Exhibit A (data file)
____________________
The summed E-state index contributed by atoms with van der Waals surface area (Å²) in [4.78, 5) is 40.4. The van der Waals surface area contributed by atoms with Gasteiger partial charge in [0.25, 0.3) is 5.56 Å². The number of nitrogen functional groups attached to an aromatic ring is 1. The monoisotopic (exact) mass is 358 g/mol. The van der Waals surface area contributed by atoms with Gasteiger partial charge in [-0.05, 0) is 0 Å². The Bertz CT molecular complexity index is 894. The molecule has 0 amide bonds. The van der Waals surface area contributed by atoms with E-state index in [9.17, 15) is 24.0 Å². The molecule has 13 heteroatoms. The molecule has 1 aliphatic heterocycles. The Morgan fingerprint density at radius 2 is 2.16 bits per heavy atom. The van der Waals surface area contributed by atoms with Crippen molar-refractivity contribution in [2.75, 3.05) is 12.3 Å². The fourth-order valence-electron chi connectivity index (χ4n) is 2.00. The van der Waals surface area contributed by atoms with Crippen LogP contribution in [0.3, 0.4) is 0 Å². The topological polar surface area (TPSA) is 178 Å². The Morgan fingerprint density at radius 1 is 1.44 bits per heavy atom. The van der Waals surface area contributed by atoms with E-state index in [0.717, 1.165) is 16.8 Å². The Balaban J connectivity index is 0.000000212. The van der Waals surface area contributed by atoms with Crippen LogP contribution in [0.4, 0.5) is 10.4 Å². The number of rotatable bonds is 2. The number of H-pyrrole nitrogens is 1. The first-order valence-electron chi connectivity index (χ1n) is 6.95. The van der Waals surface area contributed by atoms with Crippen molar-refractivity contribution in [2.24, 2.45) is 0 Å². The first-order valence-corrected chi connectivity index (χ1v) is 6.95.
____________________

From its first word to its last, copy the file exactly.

The summed E-state index contributed by atoms with van der Waals surface area (Å²) in [4.78, 5) is 40.4. The van der Waals surface area contributed by atoms with Gasteiger partial charge in [0.25, 0.3) is 5.56 Å². The number of nitrogen functional groups attached to an aromatic ring is 1. The monoisotopic (exact) mass is 358 g/mol. The van der Waals surface area contributed by atoms with Gasteiger partial charge in [-0.05, 0) is 0 Å². The Bertz CT molecular complexity index is 894. The molecule has 0 amide bonds. The van der Waals surface area contributed by atoms with E-state index in [9.17, 15) is 24.0 Å². The molecule has 13 heteroatoms. The molecule has 1 aliphatic heterocycles. The Morgan fingerprint density at radius 2 is 2.16 bits per heavy atom. The van der Waals surface area contributed by atoms with Crippen molar-refractivity contribution in [2.75, 3.05) is 12.3 Å². The fourth-order valence-electron chi connectivity index (χ4n) is 2.00. The van der Waals surface area contributed by atoms with Crippen LogP contribution in [0.3, 0.4) is 0 Å². The topological polar surface area (TPSA) is 178 Å². The Morgan fingerprint density at radius 1 is 1.44 bits per heavy atom. The van der Waals surface area contributed by atoms with E-state index in [0.717, 1.165) is 16.8 Å². The Balaban J connectivity index is 0.000000212. The van der Waals surface area contributed by atoms with Crippen LogP contribution in [0.4, 0.5) is 10.4 Å². The number of rotatable bonds is 2. The number of H-pyrrole nitrogens is 1. The first-order valence-electron chi connectivity index (χ1n) is 6.95. The van der Waals surface area contributed by atoms with Crippen molar-refractivity contribution in [2.24, 2.45) is 0 Å². The first-order valence-corrected chi connectivity index (χ1v) is 6.95.